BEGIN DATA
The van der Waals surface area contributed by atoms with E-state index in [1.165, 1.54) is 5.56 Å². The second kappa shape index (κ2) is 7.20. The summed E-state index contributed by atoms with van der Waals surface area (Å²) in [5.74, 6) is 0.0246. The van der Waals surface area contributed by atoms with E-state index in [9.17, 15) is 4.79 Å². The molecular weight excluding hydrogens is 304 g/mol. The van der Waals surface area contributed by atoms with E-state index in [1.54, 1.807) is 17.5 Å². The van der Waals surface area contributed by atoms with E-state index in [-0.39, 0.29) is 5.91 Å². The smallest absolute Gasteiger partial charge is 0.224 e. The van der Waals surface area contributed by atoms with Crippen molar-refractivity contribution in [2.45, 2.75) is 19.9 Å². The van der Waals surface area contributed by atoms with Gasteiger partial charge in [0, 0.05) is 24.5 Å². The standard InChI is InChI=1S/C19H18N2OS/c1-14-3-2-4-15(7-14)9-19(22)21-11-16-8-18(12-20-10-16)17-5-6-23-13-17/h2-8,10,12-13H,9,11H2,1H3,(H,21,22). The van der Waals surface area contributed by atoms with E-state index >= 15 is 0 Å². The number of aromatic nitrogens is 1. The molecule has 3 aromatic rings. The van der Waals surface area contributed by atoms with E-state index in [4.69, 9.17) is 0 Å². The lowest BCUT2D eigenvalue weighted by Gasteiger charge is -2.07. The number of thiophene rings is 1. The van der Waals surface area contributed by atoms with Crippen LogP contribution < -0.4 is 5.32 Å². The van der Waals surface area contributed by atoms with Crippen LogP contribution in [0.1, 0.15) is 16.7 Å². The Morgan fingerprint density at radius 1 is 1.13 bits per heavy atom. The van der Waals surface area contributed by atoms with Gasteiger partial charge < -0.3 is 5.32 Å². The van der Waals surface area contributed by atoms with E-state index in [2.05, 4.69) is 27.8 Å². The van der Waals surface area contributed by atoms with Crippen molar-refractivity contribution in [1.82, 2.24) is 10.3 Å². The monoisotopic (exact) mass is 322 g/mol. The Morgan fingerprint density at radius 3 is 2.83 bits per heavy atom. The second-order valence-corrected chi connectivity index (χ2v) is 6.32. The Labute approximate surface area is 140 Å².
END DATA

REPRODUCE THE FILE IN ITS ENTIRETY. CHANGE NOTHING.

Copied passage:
The van der Waals surface area contributed by atoms with E-state index in [1.165, 1.54) is 5.56 Å². The second kappa shape index (κ2) is 7.20. The summed E-state index contributed by atoms with van der Waals surface area (Å²) in [5.74, 6) is 0.0246. The van der Waals surface area contributed by atoms with E-state index in [9.17, 15) is 4.79 Å². The molecular weight excluding hydrogens is 304 g/mol. The van der Waals surface area contributed by atoms with E-state index in [1.54, 1.807) is 17.5 Å². The van der Waals surface area contributed by atoms with E-state index in [-0.39, 0.29) is 5.91 Å². The smallest absolute Gasteiger partial charge is 0.224 e. The van der Waals surface area contributed by atoms with Crippen molar-refractivity contribution in [2.45, 2.75) is 19.9 Å². The van der Waals surface area contributed by atoms with Gasteiger partial charge in [0, 0.05) is 24.5 Å². The standard InChI is InChI=1S/C19H18N2OS/c1-14-3-2-4-15(7-14)9-19(22)21-11-16-8-18(12-20-10-16)17-5-6-23-13-17/h2-8,10,12-13H,9,11H2,1H3,(H,21,22). The van der Waals surface area contributed by atoms with E-state index >= 15 is 0 Å². The number of aromatic nitrogens is 1. The molecule has 3 aromatic rings. The van der Waals surface area contributed by atoms with E-state index in [4.69, 9.17) is 0 Å². The lowest BCUT2D eigenvalue weighted by Gasteiger charge is -2.07. The number of thiophene rings is 1. The van der Waals surface area contributed by atoms with Crippen LogP contribution < -0.4 is 5.32 Å². The van der Waals surface area contributed by atoms with Crippen LogP contribution in [0.1, 0.15) is 16.7 Å². The Morgan fingerprint density at radius 1 is 1.13 bits per heavy atom. The van der Waals surface area contributed by atoms with Gasteiger partial charge < -0.3 is 5.32 Å². The van der Waals surface area contributed by atoms with E-state index in [2.05, 4.69) is 27.8 Å². The van der Waals surface area contributed by atoms with Crippen molar-refractivity contribution in [1.82, 2.24) is 10.3 Å². The monoisotopic (exact) mass is 322 g/mol. The Morgan fingerprint density at radius 3 is 2.83 bits per heavy atom. The second-order valence-corrected chi connectivity index (χ2v) is 6.32. The Labute approximate surface area is 140 Å².